The development of the wind energy sector is often promoted as means of supporting rural economies. This paper focuses on how the ownership structure of on-shore wind power plants (external, farmer or community) affects the size and distribution of impacts within the rural part of the region. Empirical analysis is based on a regional CGE model of North East Scotland with the results compared to those generated from a standard SAM multiplier analysis. With no local ownership, while rural GDP increases, there is almost no effect on household incomes due to the limited direct linkages of the on-shore wind sector. Local ownership increases the household income benefits but there are still limited positive spill-over effects on the wider economy unless factor income is re-invested in local capital. With re-investment, farm household ownership gives rise to the largest increase in total household income but community ownership gives rise to the largest increase in rural (non-farm) household incomes and welfare. The results contribute to the ongoing debate about the opportunity cost of external asset ownership in rural areas.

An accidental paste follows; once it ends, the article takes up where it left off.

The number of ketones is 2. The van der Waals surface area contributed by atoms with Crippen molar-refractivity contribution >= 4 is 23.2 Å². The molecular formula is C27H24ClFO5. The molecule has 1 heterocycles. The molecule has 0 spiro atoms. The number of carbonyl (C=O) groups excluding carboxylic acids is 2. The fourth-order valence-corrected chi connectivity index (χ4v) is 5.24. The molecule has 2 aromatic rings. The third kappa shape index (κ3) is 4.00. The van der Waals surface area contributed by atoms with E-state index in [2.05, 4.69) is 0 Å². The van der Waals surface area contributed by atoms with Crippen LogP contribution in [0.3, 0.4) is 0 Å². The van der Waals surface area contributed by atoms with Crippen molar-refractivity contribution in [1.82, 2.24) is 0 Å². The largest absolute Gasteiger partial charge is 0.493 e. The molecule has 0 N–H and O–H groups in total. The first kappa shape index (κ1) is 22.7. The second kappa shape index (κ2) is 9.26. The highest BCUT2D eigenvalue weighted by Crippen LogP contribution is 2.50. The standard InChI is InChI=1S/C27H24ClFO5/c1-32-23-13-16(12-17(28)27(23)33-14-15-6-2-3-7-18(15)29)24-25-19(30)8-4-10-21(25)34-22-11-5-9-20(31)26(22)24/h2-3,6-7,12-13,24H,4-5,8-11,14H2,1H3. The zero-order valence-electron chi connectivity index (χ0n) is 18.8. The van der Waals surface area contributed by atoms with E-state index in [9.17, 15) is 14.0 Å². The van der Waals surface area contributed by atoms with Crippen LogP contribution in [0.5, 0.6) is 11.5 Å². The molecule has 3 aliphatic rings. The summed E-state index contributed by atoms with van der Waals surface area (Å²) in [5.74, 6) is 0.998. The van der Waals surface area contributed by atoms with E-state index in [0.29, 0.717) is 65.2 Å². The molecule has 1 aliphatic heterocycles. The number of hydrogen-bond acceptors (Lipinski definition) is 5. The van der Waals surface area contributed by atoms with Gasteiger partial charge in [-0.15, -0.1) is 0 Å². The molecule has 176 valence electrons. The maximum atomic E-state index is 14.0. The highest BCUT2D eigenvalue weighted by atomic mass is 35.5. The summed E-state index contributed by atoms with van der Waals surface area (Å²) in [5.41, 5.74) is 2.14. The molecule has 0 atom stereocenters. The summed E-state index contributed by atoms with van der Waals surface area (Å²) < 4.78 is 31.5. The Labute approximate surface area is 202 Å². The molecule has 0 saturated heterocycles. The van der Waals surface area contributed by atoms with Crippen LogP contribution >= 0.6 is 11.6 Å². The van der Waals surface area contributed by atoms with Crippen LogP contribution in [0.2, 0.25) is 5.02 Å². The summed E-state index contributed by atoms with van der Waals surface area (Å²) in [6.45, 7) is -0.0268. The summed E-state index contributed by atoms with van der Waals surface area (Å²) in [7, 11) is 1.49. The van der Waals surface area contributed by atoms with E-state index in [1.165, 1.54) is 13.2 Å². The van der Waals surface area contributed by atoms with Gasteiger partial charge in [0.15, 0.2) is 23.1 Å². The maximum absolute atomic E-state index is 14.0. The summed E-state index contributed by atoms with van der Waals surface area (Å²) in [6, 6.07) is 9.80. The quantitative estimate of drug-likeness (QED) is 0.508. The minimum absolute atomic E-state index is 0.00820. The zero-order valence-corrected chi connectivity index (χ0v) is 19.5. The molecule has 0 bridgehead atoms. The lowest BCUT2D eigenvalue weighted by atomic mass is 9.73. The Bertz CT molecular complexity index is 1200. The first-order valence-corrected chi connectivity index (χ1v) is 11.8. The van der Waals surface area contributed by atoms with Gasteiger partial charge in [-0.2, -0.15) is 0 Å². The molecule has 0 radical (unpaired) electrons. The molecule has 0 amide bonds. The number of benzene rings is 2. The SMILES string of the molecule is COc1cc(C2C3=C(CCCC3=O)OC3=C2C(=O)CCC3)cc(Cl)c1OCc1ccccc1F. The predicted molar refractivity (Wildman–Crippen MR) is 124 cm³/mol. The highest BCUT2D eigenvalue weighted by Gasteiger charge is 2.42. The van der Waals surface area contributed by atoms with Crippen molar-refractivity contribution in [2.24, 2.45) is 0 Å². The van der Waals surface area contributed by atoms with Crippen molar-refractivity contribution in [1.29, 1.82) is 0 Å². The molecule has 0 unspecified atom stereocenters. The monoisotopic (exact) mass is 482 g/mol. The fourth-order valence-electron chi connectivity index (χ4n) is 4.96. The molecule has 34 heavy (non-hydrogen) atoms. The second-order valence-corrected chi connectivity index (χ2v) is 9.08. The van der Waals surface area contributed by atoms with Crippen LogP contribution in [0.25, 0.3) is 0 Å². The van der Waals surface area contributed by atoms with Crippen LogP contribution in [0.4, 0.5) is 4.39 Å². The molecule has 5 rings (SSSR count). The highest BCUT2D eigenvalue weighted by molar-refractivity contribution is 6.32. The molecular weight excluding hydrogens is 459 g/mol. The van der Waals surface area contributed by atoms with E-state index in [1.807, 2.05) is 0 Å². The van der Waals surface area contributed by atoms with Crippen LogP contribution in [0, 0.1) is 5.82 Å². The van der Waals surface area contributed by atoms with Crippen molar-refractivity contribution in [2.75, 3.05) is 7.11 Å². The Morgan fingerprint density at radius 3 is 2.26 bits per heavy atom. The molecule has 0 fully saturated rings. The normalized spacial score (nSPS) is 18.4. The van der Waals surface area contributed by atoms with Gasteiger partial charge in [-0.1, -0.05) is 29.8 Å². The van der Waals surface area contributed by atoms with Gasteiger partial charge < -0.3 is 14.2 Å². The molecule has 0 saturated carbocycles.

- asset ownership
- rural development
- income benefits, wind power, CGE versus SAM assessments
- CGE vs. SAM assessments
- wind power D58